In many “usual” everyday activities we take risks. Some people, who for example do extreme sports, take very serious risks but even crossing the road, or jogging in the park, might be (and often is) dangerous.

But we accept these risks – consciously, or subconsciously, or because others do it.

Of course, with infectious diseases, there is a problem that my actions – of not masking, not getting vaccinated, or not staying at home despite clear #COVID-19 symptoms – often have a severe impact on others. But, this is a topic for another post…

Monkeypox update: Why does it continue to spread?

The #Monkeypox epidemic continues to expand both in the UK and globally. It has now been detected in 82 countries/regions, with nearly 6,200 (confirmed) cases reported.

OWD hMPXV confirmed cases

On my blog, I have introduced a very simple model which I used to explore the future scenarios of the epidemic. I have been playing a bit more with the model, to see whether it is still compatible with the data as they are released by UKHSA and OWD.

Now, I am very aware that there are many better-suited experts to analyse the current outbreak and much better models to predict its course. But, what follows is a brief summary of how I see the current epidemic.

OWD hMPXV confirmed cases, logarithmic scale

A quick look at a log scale plot shows that the epidemic clearly has had two phases: rapid initial growth followed by a slow increase. The initial increase is most likely influenced by catching up on reported cases.

But, a very detailed study of the cohort of cases done by UKHSA also shows similar behaviour in the data of cases by symptoms.

Note the log vertical scale; black line is my Scenario 3.

More importantly, the outbreak in April and May could conceivably be approximated by an exponential function – a straight line on the logarithmic plot – a tell-tale sign of a SIR model.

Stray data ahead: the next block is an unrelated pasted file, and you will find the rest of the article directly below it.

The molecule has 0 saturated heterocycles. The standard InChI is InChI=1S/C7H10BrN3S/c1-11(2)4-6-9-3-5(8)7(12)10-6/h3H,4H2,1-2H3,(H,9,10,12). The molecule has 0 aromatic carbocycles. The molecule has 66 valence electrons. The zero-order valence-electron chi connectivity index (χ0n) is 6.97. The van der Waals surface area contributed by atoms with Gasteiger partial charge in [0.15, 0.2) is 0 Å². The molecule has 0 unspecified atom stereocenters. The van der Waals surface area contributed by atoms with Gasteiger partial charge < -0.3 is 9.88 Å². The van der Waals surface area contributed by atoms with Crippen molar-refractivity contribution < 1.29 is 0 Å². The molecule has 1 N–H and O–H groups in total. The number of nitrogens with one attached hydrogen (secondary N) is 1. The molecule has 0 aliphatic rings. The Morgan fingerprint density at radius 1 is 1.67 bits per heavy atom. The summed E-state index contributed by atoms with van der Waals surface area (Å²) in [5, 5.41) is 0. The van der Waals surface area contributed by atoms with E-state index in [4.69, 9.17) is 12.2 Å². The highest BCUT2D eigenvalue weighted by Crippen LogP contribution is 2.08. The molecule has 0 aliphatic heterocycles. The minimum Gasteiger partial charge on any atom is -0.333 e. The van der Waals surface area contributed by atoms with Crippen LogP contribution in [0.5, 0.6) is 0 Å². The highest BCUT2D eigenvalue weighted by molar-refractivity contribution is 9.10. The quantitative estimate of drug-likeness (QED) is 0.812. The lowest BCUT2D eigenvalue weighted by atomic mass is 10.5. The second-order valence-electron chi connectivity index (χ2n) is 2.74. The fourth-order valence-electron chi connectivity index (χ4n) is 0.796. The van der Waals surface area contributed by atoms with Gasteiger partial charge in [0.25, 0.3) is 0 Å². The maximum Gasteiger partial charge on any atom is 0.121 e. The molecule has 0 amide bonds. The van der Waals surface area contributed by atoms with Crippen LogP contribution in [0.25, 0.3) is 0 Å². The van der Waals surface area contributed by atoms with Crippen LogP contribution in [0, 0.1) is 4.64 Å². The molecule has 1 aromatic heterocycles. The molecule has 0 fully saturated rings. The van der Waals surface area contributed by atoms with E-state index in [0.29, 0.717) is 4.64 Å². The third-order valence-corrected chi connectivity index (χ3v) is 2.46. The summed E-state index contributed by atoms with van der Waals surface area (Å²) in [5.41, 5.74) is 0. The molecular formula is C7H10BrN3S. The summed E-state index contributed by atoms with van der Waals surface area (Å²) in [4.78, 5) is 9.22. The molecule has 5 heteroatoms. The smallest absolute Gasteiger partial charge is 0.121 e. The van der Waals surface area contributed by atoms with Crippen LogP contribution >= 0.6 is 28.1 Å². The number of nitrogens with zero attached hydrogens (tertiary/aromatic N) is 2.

However, the overall picture is more of a curve than a straight line or a piece-wise linear behaviour – which would correspond to two phases.

I explain the difference between black, red and blue data points elsewhere on my blog.

What modification of a standard SIR model can describe such a behaviour? Under Scenario 3, I suggested a model in which the disease spreads initially in a small network, mostly consisting of Men who have Sex with Men (MSM).

Although my model is too simple to draw firm conclusions, I suggest that this initial size for the UK to be of an order of 1,300.

But the total number of reported, confirmed, cases has now exceeded 1,000 and the epidemic is still going strong. I believe that what we now see is the virus “leaking” outside the original network, perhaps into a wider MSM network, perhaps into the general population.

In my model, this is captured by a SIR model, with an initial population of 1,300, but also with a process that brings in new susceptible individuals. Formally, this is a SIRS model in which immune individuals (as well as infected ones) are replaced with susceptible ones.

I am not suggesting loss of immunity, or a birth/death process. Rather, I am thinking that those who already had the disease are becoming more cautious and essentially “drop out” of the contact network.

But then those who are still within the network initiate close contacts with others, thus effectively increasing the susceptible numbers by drawing people from the “reserve” pool. How does this impact the long-term dynamics?

If this process continues for some time, the epidemic will slow down a bit in the next couple of weeks, but would then continue to spread at a slower rate. In a sense, #Monkeypox will become endemic in the UK.

Of course, at some point, the epidemic will reach the end of the “reserve” pool, or will be stopped by a combination of NPIs and targeted vaccination. So, in the really long term, I am optimistic about the outcome.

But in the short term, we are in for a long haul.